Gold rush changed the geography of the United States

9 Mining Boom Ends The population grew so much in some areas that they were able to become states Nevada Colorado North Dakota, South Dakota, and Montana Idaho



12 Lumber Industry Logging became a big business in the west
Pacific Northwest had an abundance of trees -Redwoods - Douglas fur Settlers needed lumber for homes and mine timbers

13 Alaska William Seward arranged for the purchase of Alaska from Russia U.S. Senators didn't want to buy it - Called it "Seward's Folly" Gamble paid off - Russia lost foothold in North America Alaska was rich in natural resources - Gold - Copper - Oil -Timber

14 Government policy Early 1800's Plains Indians lived and hunted between the Mississippi River and Rocky Mountains - 1840' s - Whites begin to settle the west coast - U.S. Gov. ask Indians to let settlers pass safely - Asked the Indians to limit their hunting to certain are - Indians had to move with buffalo Mid 1800's - U.S. Gov changes policy - Established reservations - special areas used by a specific group - Indians agreed to live on reservations based on the promise that the land would be theirs forever (signed Treaties with the U.S. Gov.) - They were also promised food, money and other help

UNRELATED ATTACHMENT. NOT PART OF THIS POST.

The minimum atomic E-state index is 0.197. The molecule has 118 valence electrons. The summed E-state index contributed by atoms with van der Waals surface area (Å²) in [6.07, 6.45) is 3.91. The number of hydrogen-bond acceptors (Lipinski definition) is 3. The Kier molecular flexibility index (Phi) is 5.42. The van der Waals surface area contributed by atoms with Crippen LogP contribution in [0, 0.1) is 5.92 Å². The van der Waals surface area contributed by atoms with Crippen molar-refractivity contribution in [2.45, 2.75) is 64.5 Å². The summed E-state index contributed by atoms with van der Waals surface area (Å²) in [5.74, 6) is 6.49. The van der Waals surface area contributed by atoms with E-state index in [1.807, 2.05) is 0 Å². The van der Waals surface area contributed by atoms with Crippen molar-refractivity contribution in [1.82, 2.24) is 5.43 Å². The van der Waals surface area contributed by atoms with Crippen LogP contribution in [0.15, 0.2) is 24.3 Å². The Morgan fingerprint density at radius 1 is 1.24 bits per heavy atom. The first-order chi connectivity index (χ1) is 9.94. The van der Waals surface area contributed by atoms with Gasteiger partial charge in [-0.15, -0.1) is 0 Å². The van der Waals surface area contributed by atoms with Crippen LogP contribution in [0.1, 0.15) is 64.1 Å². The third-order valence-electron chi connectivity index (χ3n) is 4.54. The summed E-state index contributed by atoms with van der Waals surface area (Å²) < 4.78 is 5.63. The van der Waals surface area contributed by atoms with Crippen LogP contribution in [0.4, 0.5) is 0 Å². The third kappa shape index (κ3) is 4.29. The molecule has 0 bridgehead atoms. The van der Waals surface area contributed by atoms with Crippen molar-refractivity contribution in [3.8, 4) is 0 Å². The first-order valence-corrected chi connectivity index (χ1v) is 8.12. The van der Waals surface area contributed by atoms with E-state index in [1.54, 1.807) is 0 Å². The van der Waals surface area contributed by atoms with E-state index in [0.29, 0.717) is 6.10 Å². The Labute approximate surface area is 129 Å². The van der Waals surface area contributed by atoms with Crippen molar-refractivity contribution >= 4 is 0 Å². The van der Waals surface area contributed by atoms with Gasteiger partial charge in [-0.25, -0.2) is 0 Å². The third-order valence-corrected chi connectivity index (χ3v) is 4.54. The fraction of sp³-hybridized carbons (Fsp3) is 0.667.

16 Clash of culture Indians and settlers looked at the world differently
Settlers felt that the resources were their to be used - Large scale hunting, mining, and farming Plains Indians used only the resources they needed for their actual needs - They saw the white settlers as being greedy and destructive

17 Fighting begins By 1860's - Treaties were being broken by both sides
Settlers continued to pass through areas where they were not allowed Groups of Indians raided white settlements and wagon trains Sand Creek Massacre - Colorado militia attacked Cheyenne and Arapaho at Sand Creek - Indians thought they were under the protection of a nearby government outpost - Over 100 Indians were slaughtered (including women and children)